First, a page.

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Why will I have to pay spousal support?

Misconceptions about divorce are nothing new, but pervasive myths and half-truths can be confusing if you are ready to end your marriage and unsure of what to expect. This is especially difficult when it comes to alimony. Commonly referred to as spousal support, this sometimes-controversial topic is an important part of California family law. 

If you are ordered to pay spousal support, you did not "lose." Judges take many factors into account before ordering support, and familiarizing yourself with them might make it easier to anticipate whether you will end up paying. 

Did you just get married? 

Barring certain circumstances, a judge will most likely not order support if your marriage lasted only a handful of years. While there are exceptions -- such as in the case of a stay-at-home parent -- divorce after less than 10 years of marriage usually will not involve alimony. 

Being married for 10 years or more is still not a guarantee for alimony. Did you and your ex earn similar incomes? If so, there is likely no need for support. However, if you earned significantly more, if your spouse quit his or her job, or  if your spouse accepted a lower position to care for your children, you should be prepared. 

What does alimony even pay for? 

Leaving the working world to become a full-time caregiver for children involves a substantial amount of risk. Parents often lose out on years of career building and may fall so far behind that they can no longer compete in their original field. Job retraining is often necessary to help these individuals find a new career with which they can support themselves.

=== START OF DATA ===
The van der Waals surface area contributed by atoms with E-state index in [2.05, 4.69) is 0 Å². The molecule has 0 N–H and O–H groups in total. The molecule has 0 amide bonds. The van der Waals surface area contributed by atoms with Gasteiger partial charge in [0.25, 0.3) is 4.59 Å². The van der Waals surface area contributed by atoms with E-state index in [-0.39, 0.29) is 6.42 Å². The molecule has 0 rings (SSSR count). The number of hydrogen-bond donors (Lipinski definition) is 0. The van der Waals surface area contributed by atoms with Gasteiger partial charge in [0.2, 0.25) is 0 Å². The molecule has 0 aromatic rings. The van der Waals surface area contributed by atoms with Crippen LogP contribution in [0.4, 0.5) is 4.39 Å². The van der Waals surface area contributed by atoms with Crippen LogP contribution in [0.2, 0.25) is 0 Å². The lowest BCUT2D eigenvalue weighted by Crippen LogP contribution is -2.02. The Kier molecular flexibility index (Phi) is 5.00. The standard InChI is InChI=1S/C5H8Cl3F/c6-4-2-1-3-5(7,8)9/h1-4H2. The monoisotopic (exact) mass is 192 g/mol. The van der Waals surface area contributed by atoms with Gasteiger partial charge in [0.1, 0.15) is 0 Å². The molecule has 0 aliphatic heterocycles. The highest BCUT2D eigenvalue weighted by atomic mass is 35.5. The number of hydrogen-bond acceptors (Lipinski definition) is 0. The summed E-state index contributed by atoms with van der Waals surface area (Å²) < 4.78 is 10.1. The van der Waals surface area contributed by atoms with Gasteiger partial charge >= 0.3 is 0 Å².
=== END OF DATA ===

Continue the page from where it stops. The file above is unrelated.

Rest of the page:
Job retraining costs may be one part of alimony. While you may feel that paying for these costs is unfair, if you and your ex share a child, then you understand how important it is for financial stability. 

My ex does not work, what now? 

Is your ex-spouse caring for a young child? If the cost of childcare is expected to be more expensive than he or she can feasibly earn, then a judge may not expect the other parent to find work. Instead, alimony support will provide necessary financial support until your ex can find a higher-paying job or your child enters school. 

California family law is complicated, and in many cases, subtle nuances can influence the outcome of various matters. This is true with alimony, where each family's individual needs and circumstances are different. As such, going through divorce alone can be overwhelming, so many people choose to seek guidance from an experienced attorney who can advocate on their behalf. 

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